I walk into a CVS pharmacy in my neighborhood to buy a birthday card and the first thing that happens is the beeper goes off. At the same time, a female robo-voice says, with eerie pleasantness, “You have activated the store security system. Please return to the cashier . . .”
Even though no one pays attention to the piercing beep that lasts for several seconds — the lone cashier looks up without curiosity — I’m instantly enveloped in existential dread, which I do my best to ignore as I pursue my objective in the gleaming, cavernous store. But I can’t stop the angry voice inside my head from pushing back at the dread, explaining over and over to the robo-female voice the many levels of illogic in her comment, and from there, railing at the proliferating danger of brainless certainty in our world.
This certainty doesn’t know when to stop, I explain to no one at all. It’s at the core of our war on terror, with the explanatory politics surrounding it as unresponsive to counterargument as my robo-female accuser. In the name of objectivity, we pursue inhumanity, I continue; I finally pick out a birthday card for my daughter.
“Just as craving crystallizes into anguish, so does understanding flower into letting go.” — Stephen Batchelor, Buddhism Without Beliefs
When I pay for it, I tell the cashier the beeper’s going to go off when I exit the store and she says, “Yeah, I know,” and that’s that.
I guess I take my world far too seriously. I’m supposed to know by now that beepers beep and lights flicker and pointless or malfunctioning technology contributes inanely to the daily journey through life, same as discarded candy wrappers, fast-food litter, plastic grocery bags. There’s no meaning here. You just walk around it. I’m not very good at doing so is all, and as I age I find myself getting worse at it.
Same day. Suddenly it’s 10 p.m. How did it get so late? I don’t remember. But it’s a gorgeous night. Mid-70s, a mild breeze, sweet beyond belief. I live in Chicago. On summer nights like this, I walk to the lake — out to the end of the pier. In the distance, the lights of downtown jut into the dark water. Everywhere else is lake and sky, black, impenetrable. I listen to the deep, slow-lapping stillness.
Slowly, I fumble in prayer. Oh Lord . . . I want this to be a large prayer but it feels as small as my own anger, as small as the beeper I set off. Was it the car key in my pocket? Was it something I did in the past (and thought I got away with)? Oh Lord, forgive me.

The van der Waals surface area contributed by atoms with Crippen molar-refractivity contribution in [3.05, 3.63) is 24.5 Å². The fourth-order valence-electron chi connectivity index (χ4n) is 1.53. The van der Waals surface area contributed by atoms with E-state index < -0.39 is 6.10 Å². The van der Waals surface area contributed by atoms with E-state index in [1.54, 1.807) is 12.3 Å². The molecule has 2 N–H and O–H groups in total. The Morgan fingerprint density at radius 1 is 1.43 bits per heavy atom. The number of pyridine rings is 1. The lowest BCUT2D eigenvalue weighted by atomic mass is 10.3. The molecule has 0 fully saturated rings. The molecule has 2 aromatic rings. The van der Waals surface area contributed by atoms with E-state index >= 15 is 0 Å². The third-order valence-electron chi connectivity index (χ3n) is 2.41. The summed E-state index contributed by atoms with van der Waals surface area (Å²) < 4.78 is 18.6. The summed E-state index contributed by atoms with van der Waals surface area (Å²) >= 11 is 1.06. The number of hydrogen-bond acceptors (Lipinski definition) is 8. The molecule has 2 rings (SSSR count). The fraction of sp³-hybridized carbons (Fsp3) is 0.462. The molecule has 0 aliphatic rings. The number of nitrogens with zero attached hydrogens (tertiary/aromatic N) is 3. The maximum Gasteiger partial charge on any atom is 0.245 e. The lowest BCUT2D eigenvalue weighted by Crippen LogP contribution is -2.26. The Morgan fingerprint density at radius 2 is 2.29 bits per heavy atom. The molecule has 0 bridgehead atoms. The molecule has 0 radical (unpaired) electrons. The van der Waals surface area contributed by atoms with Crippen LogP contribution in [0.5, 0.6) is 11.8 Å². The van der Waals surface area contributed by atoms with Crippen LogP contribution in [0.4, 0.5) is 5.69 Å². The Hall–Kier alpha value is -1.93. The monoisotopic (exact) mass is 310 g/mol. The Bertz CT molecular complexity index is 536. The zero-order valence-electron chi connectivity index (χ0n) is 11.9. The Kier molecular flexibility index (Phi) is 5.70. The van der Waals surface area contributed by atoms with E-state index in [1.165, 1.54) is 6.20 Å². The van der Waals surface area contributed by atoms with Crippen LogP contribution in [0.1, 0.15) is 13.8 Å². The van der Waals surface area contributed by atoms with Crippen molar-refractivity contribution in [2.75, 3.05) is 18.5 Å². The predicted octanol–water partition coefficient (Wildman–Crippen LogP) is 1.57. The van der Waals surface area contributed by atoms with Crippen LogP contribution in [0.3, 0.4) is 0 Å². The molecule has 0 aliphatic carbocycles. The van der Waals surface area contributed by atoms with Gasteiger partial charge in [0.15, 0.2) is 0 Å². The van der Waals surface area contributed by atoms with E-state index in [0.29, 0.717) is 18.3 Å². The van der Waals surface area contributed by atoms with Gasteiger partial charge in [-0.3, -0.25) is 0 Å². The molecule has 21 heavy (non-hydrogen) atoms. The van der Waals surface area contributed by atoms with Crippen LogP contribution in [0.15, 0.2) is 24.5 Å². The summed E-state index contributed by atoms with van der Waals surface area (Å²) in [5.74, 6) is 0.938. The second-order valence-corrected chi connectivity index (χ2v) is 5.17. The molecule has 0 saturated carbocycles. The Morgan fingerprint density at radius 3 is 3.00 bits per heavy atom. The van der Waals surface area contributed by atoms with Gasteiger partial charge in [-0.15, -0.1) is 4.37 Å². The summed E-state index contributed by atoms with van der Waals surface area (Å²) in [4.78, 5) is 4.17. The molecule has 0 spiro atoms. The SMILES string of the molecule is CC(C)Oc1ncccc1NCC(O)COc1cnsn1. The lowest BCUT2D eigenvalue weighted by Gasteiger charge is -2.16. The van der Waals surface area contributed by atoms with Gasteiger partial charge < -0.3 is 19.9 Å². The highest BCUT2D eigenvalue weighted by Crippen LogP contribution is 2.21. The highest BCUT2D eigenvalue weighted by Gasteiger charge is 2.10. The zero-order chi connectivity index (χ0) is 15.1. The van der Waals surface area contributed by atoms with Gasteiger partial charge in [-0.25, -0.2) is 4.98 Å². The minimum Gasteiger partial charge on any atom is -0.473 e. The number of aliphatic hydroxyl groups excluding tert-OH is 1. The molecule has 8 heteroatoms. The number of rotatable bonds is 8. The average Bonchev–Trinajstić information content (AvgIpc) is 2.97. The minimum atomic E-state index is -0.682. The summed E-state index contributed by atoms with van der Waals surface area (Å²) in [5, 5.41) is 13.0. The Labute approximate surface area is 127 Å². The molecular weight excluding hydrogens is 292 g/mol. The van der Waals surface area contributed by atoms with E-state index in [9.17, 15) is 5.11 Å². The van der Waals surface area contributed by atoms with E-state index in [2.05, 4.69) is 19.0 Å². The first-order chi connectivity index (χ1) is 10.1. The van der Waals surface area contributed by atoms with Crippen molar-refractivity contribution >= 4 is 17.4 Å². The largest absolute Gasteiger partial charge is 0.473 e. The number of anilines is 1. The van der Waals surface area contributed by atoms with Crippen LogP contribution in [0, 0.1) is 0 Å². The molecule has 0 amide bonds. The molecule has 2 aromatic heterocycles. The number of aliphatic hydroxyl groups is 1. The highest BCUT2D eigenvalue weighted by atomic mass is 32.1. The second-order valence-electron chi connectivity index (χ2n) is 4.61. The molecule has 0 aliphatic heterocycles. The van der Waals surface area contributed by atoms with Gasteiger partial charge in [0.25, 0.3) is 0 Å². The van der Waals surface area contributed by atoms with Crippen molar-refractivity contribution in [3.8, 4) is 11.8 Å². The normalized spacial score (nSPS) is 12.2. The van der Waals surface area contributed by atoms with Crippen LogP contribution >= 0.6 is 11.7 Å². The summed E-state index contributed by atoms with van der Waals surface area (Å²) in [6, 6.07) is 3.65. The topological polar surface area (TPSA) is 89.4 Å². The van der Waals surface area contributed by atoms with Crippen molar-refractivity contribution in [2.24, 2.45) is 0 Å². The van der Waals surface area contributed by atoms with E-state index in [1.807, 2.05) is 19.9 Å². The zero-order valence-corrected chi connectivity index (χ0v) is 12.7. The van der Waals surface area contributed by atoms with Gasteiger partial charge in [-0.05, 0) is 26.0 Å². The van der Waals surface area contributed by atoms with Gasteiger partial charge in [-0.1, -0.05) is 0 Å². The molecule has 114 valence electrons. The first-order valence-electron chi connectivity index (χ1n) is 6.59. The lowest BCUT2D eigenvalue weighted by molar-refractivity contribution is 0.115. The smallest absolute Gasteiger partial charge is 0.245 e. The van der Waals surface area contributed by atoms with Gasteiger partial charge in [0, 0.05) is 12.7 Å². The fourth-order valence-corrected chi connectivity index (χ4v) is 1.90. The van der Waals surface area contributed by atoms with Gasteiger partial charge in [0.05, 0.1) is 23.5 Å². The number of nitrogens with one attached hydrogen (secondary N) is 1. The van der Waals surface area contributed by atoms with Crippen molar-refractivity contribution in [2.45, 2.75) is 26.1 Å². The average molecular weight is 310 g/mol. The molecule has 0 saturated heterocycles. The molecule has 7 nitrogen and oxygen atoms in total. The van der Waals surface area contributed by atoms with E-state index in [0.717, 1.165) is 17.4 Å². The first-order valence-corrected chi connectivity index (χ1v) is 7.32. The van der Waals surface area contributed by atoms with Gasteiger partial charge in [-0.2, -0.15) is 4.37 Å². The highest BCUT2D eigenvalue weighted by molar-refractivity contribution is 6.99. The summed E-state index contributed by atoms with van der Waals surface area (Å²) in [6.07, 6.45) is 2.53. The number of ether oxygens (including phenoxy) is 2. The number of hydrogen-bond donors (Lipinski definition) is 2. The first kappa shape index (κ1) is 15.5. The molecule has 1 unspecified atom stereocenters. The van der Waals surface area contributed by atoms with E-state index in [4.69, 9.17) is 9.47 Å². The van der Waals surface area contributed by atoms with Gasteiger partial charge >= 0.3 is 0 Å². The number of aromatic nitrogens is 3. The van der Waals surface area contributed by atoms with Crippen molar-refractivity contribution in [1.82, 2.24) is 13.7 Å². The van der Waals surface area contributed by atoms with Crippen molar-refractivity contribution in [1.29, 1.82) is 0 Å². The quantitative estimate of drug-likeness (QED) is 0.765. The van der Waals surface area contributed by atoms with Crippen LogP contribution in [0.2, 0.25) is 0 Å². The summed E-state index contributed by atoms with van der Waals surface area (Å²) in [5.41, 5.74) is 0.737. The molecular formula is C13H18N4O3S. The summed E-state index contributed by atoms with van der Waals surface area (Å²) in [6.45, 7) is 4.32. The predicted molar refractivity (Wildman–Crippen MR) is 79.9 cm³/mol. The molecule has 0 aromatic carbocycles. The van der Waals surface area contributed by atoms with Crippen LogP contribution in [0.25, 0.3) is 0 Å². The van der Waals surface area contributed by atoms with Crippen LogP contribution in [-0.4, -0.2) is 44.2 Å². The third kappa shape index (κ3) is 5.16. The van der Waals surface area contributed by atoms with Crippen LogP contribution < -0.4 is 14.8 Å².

I don’t get very far when I try to put words to such moments. Everything feels false and coerced. My loneliness is crystal clear. I call it the Big Empty. Awareness and acceptance will have to do as my prayer.
When the beauty and the solitude are as much as I can bear, I wander over to what I call the Barbara Tree, which I had planted by the Chicago Park District in memory of my wife, who died of cancer 11 years ago.
As I approach the tree, I notice a woman standing about 20 feet away, wearing a red sweatshirt and red sweatpants. She is bent over, untying a bedroll at her feet.
“Sir,” she says. My hand is on the bark of the tree. “Sir, can I talk to you?”
Ah, such a Chicago moment, this stranger’s penetration of my solitude, almost certainly to discuss some sort of need. I am agnostic on the matter of need, unable to adapt a pragmatic certainty that it represents the asker’s moral failing or laziness. Such certainty begins with the denial of eye contact, and I refuse to live in a world where eye contact with strangers is impossible, and where need — whether real and undeserved or imagined and fully deserved — is just more sidewalk litter.
“Sure,” I say.
She tells me that she needs a place to spend the night. She goes on to tell me that she works at a grocery store, sweeping and cleaning up. It’s too late to get into a shelter tonight, she says. And she doesn’t have enough cash for a room. She wants a corner somewhere, on the floor in the hallway, or whatever.
“I’d sleep here in the park, it’s nice enough, but police chase you out.”
“Can’t the police help you find something?” I ask.
“I don’t like the police,” she says.
I am at the edge of what is possible for me to do. Trust — the kind that would allow me to open my house to a stranger — comes with more prerequisites than this woman in red can possibly meet. I pull out my cell phone and ask a friend if she knows an all-purpose phone number for homeless assistance. She doesn’t, because there isn’t one.
So instead I give the woman the largest of the three bills in my wallet. She thanks me with what seems like a child’s gratitude. As I walk home, I wonder again about the nature of God and the world we live in. The breeze is sweet and caressing.
This column was originally published in July 2009.